Ireland determined to prove their point
The Irish squad have reconciled with each other to make dramatic improvements ahead of Saturday's second International Rules Test at Croke Park.
The players and management came together last Sunday morning before they left Limerick and pledged to improve every aspect of their game from their competitiveness to their kicking of the ball, which came in for intense criticism following their seven-point defeat in the first match.
Not for the first time, the series itself is back in intensive care for the opposite reasons than in 2006. The lack of conviction, particularly from the Irish, gave the home crowd little to engage with and the task of even reaching an attendance of 50,000 on Saturday night has been made much more difficult after the lack of entertainment in Limerick.
Irish selector Kevin O'Brien has echoed Steven McDonnell's contention that the players have to be truer to the values of their own game and play it with much greater conviction.
"Everyone says Australia will improve from week to week, but we have a lot of improvement to make, too," said O'Brien.
"We were all disappointed with what we did. There's no taking away from that. It's a great challenge for us now. Obviously there is a desire there to redeem ourselves," added the Wicklow man. "We left our forwards too isolated at times and we probably did play too much ball on the ground.
"But the series is far from over. There was a real determination as we left Limerick to get things right. The players are aware of the need to deliver something different and I think we'll see a real lift in the intensity and the commitment from them on Saturday."
A quicker moving of the mark by the Irish is also expected after they spurned a number of opportunities to offload and create goal chances in preference for the safer option of stepping back and kicking -- a tactic that suited the well-organised Australians, who had clearly worked on their defence.
The condensed size of the pitch also appeared to suit the Australians, though it was the same size as it was for the 2008 Tests in Australia.
Some within the Irish camp feel that there was an element of holding back because the series still remains on trial. The overriding desire not to provoke flashpoints was quite evident in a number of the exchanges and that contributed to the paucity of the spectacle.
The irony of Ireland's poor scoring return, just eight overs compared to 14 from the Australians, and just one of that eight (from Kevin McKernan) from open play, is that it has come after one of the most memorable seasons for long-range point taking in recent times.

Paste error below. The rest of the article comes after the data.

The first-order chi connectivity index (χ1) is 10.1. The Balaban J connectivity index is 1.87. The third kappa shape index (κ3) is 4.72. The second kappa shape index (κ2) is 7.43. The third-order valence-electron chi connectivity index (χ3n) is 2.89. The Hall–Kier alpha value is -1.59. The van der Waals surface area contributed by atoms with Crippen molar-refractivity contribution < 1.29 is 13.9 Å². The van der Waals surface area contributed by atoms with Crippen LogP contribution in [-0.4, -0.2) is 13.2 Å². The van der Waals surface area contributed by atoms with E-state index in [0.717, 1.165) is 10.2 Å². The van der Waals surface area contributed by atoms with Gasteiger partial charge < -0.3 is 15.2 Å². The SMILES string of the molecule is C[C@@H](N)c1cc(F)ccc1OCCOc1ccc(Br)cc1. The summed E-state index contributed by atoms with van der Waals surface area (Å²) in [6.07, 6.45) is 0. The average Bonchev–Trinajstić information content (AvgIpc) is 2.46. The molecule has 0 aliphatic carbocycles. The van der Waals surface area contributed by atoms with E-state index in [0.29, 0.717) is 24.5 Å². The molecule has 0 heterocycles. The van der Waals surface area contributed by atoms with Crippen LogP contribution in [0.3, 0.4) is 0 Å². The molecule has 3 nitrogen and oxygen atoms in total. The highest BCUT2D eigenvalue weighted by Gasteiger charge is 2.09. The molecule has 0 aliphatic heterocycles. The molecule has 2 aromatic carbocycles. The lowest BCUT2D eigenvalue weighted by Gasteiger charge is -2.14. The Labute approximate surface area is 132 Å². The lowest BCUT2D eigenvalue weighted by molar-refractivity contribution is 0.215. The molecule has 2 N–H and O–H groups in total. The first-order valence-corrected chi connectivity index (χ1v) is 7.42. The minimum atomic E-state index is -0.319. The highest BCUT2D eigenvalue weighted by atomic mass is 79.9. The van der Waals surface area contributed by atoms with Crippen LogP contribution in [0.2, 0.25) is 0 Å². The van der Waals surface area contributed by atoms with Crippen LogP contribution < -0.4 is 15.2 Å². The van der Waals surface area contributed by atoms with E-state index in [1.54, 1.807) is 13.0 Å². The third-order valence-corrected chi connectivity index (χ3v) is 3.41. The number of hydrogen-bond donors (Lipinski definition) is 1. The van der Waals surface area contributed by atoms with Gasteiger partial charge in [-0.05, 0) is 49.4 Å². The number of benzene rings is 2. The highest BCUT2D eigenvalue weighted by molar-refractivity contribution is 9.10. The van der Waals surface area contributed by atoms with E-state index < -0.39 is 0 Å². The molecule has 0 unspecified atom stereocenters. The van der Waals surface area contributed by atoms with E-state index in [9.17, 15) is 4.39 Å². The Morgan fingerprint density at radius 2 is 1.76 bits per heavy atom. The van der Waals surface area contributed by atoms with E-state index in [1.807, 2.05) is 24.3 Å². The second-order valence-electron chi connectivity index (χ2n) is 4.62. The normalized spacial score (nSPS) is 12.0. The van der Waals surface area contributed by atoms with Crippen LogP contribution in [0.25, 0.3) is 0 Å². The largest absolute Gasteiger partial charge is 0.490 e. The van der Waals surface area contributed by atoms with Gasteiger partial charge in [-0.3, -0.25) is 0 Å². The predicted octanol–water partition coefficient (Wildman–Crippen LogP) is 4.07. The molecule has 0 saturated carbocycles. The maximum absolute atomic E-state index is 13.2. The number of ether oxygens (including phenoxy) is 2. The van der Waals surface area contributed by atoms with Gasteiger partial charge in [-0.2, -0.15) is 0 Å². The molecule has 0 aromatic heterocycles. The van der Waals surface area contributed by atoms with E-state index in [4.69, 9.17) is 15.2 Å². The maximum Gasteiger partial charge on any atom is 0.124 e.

If there is an issue on a broader scale with the quality of kicking in Gaelic football then it wasn't reflected in the myriad great long-range scores produced in this year's championship.
Such scores weren't exclusive to any one county or any one boot. They came Sunday after Sunday, from province to province and county to county.
It was an eclectic mix, from Michael Shields' long-range effort against Kerry in June, Alan Costello's tour de force for Sligo against Roscommon, Dick Clerkin's double from over 50 metres for Monaghan against Armagh, Donie Shine for Roscommon against Cork, Kildare's James Kavanagh against Monaghan and almost anything Bernard Brogan touched in league and championship.
Take Dublin's Philip McMahon's efforts against Armagh and Tyrone, both from a range of around 45 metres; Benny Coulter's wonderful effort from near the sideline against Kildare; Hugh Lynch, a player who might have been considered Kildare's fourth-choice midfielder at the start of the season, stepping up to score two from distance late in the same game; Daniel Goulding's and Donncha O'Connor's fine efforts to revive a flagging Cork side in the second quarter of the All-Ireland final.
The list goes on, but those scores have been conveniently forgotten about in the rush to condemn the art of kicking in Gaelic football as a dying one.
In chasing down a seven-point deficit, Ireland are attempting to do what they have only done once before on home soil, to come from behind and win the series.
That was in 1998, the first year that aggregate scores over the two games were introduced when they trailed by one point (62-61) but carved out a 67-56 second Test win.
In 2002, they faced a similar seven-point deficit (65-58) but failed to close that gap after a 42-42 draw in probably the worst weather any Rules Test has ever been played in.
Two year earlier, the Australians held an eight-point (55-47) lead and built on that impressively to win the second Test by 68-51. Ireland lost an eight-point lead between the infamous 2006 Tests. From a 48-40 vantage point after the first Test in Galway, they were hammered eight days later 69-31.
- Confusion reigned on Saturday over the announcement during the week that Eurosport would broadcast the first International Rules Test live. Irish viewers who took that announcement on board and switched to Eurosport were treated to bowling and tennis in China just as the ball was about to be thrown in at the Gaelic Grounds.
The anomaly was that Irish viewers only have access to Eurosport UK, which was precluded from showing the game live because of the agreement with TG4, something that was specified in the GAA statement on the matter.